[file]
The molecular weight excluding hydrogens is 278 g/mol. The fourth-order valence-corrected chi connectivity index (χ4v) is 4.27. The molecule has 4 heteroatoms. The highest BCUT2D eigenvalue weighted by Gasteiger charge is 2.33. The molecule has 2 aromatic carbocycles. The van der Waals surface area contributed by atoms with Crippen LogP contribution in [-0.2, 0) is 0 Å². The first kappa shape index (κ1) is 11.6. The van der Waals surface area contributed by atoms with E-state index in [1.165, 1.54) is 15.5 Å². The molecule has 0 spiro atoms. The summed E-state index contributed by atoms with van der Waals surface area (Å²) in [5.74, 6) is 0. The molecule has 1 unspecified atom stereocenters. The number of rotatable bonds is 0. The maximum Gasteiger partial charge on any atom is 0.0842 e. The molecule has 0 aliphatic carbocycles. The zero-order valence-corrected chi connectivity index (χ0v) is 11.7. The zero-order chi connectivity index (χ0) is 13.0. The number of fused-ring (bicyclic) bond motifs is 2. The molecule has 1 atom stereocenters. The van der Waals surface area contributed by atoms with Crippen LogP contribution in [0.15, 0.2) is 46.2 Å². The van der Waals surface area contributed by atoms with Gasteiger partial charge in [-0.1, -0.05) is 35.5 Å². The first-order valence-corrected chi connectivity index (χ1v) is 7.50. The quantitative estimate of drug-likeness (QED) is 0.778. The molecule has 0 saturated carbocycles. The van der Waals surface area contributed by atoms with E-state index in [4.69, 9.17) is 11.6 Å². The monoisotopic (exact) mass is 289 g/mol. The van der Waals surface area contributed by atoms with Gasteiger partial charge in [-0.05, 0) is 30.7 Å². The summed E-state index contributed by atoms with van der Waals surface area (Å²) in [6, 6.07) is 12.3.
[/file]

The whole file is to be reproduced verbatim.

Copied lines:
The molecular weight excluding hydrogens is 278 g/mol. The fourth-order valence-corrected chi connectivity index (χ4v) is 4.27. The molecule has 4 heteroatoms. The highest BCUT2D eigenvalue weighted by Gasteiger charge is 2.33. The molecule has 2 aromatic carbocycles. The van der Waals surface area contributed by atoms with Crippen LogP contribution in [-0.2, 0) is 0 Å². The first kappa shape index (κ1) is 11.6. The van der Waals surface area contributed by atoms with E-state index in [1.165, 1.54) is 15.5 Å². The molecule has 0 spiro atoms. The summed E-state index contributed by atoms with van der Waals surface area (Å²) in [5.74, 6) is 0. The molecule has 1 unspecified atom stereocenters. The number of rotatable bonds is 0. The maximum Gasteiger partial charge on any atom is 0.0842 e. The molecule has 0 aliphatic carbocycles. The zero-order valence-corrected chi connectivity index (χ0v) is 11.7. The zero-order chi connectivity index (χ0) is 13.0. The number of fused-ring (bicyclic) bond motifs is 2. The molecule has 1 atom stereocenters. The van der Waals surface area contributed by atoms with Crippen LogP contribution in [0.15, 0.2) is 46.2 Å². The van der Waals surface area contributed by atoms with Gasteiger partial charge in [-0.1, -0.05) is 35.5 Å². The first-order valence-corrected chi connectivity index (χ1v) is 7.50. The quantitative estimate of drug-likeness (QED) is 0.778. The molecule has 0 saturated carbocycles. The van der Waals surface area contributed by atoms with E-state index in [4.69, 9.17) is 11.6 Å². The monoisotopic (exact) mass is 289 g/mol. The van der Waals surface area contributed by atoms with Gasteiger partial charge in [-0.05, 0) is 30.7 Å². The summed E-state index contributed by atoms with van der Waals surface area (Å²) in [6, 6.07) is 12.3.